The good part is you can then turn down your camera's preamps, and use the amplifier gain on the DXA to set your levels. When this is done properly, you will obtain nice, quiet, almost hiss free sound.

So, in my opinion the DXA is very worhwhile. If you have the money and don't need something that mounts under your camera, a Sound Devices 302 or 442 will be better.

I always insert a fresh 9 volt battery at the start of every shoot. This will last for hours, but you should turn off the DXA-8 during slack times. Also, you should always monitor your audio. If you hear any static, change the battery.

I wish the device used NIMH AA's, but it does not.
you can use rechargeable , li-ion 9v batteries -500ma
will last at least as the regular , much more in cold weather
about 85 us for charger and 4 batteries
must be good for 300 charges at least .
Thomas distribution , trew audio or any other lectrosonics dealer carry these .
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Old November 10th, 2006, 06:35 AM   #7
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I have avoided rechargeable 9Vs. I found that when the voltage drops below 8 volts on standard batteries, dynamic audio starts introducing static. Since most 9V rechargables start around 8.6v IIRC, you are already half-way to the static. I carry a VOM (voltage ohm meter) and always check my battery before recording. Anything below 8.3v is not used if I know I will record more than 1/2 hour. But, 9v batteries are expensive comparitively, so keeping a little herd of rechargables could be an option. I just hate carrying them around loose as they are easy to short.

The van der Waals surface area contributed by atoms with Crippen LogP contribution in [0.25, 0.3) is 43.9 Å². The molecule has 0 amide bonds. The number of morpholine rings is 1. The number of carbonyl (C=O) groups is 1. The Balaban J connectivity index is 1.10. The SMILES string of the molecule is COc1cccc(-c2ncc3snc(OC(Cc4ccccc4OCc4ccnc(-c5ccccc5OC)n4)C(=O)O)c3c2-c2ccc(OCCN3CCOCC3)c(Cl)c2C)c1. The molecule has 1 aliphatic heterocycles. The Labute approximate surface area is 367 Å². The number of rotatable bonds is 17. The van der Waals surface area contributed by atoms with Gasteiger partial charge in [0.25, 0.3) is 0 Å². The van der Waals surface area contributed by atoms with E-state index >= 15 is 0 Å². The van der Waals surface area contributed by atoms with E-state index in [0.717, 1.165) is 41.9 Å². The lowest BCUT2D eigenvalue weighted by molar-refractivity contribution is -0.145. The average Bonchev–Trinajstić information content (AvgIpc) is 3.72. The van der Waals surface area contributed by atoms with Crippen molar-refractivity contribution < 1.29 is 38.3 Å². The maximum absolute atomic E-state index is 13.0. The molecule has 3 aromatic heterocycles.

Also, some mics can provide too much power to the front-end. I have an A-T 835ST and need to use attenuators when field recording things like marching bands. A-T makes switchable pads with -10/20/30dB that passes phantom voltage (I think they are 8202's, but I could be wrong).
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Old November 10th, 2006, 06:54 AM   #8
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Quote:
Originally Posted by George Ellis
I have avoided rechargeable 9Vs. I found that when the voltage drops below 8 volts on standard batteries, dynamic audio starts introducing static. Since most 9V rechargables start around 8.6v IIRC, you are already half-way to the static. I carry a VOM (voltage ohm meter) and always check my battery before recording. Anything below 8.3v is not used if I know I will record more than 1/2 hour. But, 9v batteries are expensive comparitively, so keeping a little herd of rechargables could be an option. I just hate carrying them around loose as they are easy to short.

Also, some mics can provide too much power to the front-end. I have an A-T 835ST and need to use attenuators when field recording things like marching bands. A-T makes switchable pads with -10/20/30dB that passes phantom voltage (I think they are 8202's, but I could be wrong).
you are wrong -
the alkaline batteries work true the 6 v under load , every unit like that has dc to dc converter which pop up the voltage to its working level
and what is really matter is the actual capacity of the battery ,
the nimh and li-ion batteries dont fell in voltage under load so it actually preforms well until the battery empty .
second - under heavy load the voltage in alkalies go down fast what might bring the voltage under the minimal requirement you need to power the unit even the battery still carry enouth wattage to drive the unit , with rechargebles it wouldn't happen , you can use 100% of it capacity without voltage drop.